You’re a blessing, she says.
No I’m not, I think. I’m a placebo.
I’ll stay here until they release dad tomorrow. He’s doing OK but it’s better to be here.
I’ll linger until he’s home with mom. I don’t want her to spend the night alone.
I’ll sit here, doing nothing really, until the bull dozes off again.
How are you doing?, you ask, maybe a little unsure, a little confused about what and how to ask.
It’s OK. You can ask.
I’m OK. I’m just trying to be here for mom. For dad too. Trying to pay attention.
I’m just a placebo, but even placebos can calm an anxious bull.
©Copyright Pennie Nichols. All Rights Reserved, 2018
My heart catches a little, sometimes a lot, when I see their faces. In person, in jpgs from my pictures folders, on Facebook or Instagram. My heart catches because they’re so cute. My heart catches because I am their mother. What is it about a mother’s heart?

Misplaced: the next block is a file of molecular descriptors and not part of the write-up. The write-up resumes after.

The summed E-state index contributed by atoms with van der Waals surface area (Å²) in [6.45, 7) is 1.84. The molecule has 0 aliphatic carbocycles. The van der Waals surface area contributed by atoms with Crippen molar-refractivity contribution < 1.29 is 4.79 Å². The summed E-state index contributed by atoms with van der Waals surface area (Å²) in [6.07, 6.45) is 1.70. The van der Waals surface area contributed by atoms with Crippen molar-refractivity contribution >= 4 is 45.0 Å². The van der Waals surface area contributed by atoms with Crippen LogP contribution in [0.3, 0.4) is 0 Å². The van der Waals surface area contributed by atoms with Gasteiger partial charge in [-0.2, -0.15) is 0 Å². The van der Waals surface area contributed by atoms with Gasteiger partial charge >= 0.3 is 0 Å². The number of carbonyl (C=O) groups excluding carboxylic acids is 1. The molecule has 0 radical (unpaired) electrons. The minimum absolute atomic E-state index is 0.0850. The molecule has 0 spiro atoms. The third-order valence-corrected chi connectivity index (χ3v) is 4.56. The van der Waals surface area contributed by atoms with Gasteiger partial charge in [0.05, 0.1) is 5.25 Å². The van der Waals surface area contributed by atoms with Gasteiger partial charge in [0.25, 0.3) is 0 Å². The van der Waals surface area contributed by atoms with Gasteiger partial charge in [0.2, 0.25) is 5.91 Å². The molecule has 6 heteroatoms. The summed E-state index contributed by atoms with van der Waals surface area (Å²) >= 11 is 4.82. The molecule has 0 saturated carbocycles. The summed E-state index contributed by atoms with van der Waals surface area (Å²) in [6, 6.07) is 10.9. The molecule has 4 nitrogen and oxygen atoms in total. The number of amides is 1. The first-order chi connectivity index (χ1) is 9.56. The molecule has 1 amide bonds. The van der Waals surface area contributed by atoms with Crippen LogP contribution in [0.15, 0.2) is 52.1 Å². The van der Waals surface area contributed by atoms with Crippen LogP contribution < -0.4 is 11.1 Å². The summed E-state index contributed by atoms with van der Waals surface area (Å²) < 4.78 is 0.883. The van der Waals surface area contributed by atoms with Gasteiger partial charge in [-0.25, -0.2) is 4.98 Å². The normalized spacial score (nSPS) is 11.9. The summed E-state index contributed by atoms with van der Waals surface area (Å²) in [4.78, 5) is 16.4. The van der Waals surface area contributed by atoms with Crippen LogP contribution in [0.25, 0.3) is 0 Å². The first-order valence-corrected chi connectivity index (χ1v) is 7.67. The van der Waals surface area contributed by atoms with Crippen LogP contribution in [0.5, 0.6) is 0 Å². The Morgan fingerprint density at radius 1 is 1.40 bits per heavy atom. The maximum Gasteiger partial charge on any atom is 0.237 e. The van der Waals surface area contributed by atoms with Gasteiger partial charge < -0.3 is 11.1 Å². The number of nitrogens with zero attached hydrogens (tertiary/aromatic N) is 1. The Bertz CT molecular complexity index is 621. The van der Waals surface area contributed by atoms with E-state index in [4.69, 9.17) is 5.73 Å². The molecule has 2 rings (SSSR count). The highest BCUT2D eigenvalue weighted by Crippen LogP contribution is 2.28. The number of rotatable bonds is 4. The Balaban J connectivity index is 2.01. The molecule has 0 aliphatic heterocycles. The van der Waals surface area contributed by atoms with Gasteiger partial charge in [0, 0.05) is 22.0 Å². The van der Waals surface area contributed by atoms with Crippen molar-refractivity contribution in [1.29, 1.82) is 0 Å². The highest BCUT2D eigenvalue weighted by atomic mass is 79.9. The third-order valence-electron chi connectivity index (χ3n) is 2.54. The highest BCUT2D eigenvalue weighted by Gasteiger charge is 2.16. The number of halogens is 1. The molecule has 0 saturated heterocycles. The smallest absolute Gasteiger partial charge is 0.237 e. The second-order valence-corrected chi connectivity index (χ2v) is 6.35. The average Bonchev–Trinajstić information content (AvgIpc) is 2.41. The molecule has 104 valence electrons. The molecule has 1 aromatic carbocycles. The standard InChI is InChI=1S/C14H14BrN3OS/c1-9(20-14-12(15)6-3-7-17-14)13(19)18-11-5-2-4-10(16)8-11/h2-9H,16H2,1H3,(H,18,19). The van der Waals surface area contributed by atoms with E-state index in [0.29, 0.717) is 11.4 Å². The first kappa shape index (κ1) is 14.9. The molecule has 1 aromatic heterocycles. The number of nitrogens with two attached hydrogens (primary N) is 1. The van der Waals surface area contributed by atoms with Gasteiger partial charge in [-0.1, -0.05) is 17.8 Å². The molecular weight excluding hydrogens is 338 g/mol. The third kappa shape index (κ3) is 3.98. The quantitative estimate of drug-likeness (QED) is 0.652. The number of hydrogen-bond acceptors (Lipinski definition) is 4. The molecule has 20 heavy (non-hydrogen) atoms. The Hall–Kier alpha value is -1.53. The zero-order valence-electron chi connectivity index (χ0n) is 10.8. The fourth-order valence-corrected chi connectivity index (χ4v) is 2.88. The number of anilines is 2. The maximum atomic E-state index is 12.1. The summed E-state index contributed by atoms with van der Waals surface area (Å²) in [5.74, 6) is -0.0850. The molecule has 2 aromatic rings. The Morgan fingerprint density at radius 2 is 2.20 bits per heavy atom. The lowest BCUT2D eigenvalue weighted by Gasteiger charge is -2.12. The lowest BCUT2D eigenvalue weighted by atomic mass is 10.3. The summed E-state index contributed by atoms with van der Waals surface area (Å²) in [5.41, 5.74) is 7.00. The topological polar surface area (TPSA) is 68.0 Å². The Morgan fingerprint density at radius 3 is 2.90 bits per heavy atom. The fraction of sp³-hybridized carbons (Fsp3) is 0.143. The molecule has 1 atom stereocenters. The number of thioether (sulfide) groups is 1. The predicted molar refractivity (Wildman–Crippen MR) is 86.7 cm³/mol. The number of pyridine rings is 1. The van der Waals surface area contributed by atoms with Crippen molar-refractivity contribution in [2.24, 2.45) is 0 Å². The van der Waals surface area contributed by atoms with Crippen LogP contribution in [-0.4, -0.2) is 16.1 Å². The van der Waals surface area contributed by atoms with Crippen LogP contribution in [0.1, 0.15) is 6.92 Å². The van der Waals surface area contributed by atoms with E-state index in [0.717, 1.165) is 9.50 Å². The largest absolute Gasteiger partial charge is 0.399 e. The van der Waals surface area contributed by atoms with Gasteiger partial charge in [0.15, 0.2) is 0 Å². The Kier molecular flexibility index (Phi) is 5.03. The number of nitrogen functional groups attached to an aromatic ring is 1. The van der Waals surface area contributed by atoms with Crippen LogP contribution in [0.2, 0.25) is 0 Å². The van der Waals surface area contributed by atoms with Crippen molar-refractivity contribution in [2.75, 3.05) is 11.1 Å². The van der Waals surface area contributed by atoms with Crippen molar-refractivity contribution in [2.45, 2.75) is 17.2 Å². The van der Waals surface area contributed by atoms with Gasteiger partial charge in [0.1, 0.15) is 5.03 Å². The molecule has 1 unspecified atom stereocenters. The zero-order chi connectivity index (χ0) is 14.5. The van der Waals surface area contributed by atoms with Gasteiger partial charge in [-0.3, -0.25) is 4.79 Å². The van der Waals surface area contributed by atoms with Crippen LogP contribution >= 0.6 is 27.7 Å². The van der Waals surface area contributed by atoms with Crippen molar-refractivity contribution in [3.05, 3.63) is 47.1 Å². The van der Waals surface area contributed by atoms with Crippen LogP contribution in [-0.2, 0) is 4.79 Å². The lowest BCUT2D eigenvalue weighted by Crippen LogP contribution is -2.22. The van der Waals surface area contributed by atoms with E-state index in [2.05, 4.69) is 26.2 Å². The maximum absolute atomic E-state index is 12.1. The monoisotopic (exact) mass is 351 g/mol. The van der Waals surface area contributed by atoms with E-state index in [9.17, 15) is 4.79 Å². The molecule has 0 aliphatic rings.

How did I get a mother’s heart?
How did they happen? I didn’t deserve it. I didn’t want it.
These three know by now that I take everything they tell me about their future with a big chunk of salt because this was my line:
I’m going to travel and write. I won’t settle. Not down, not in one place, not for one person. I’m a free spirit. Oh . . . and I’ll never be a teacher.
My life would have been full without them, without my students, without any of the things I didn’t plan for. But my life is full in ways I couldn’t have imagined with my children.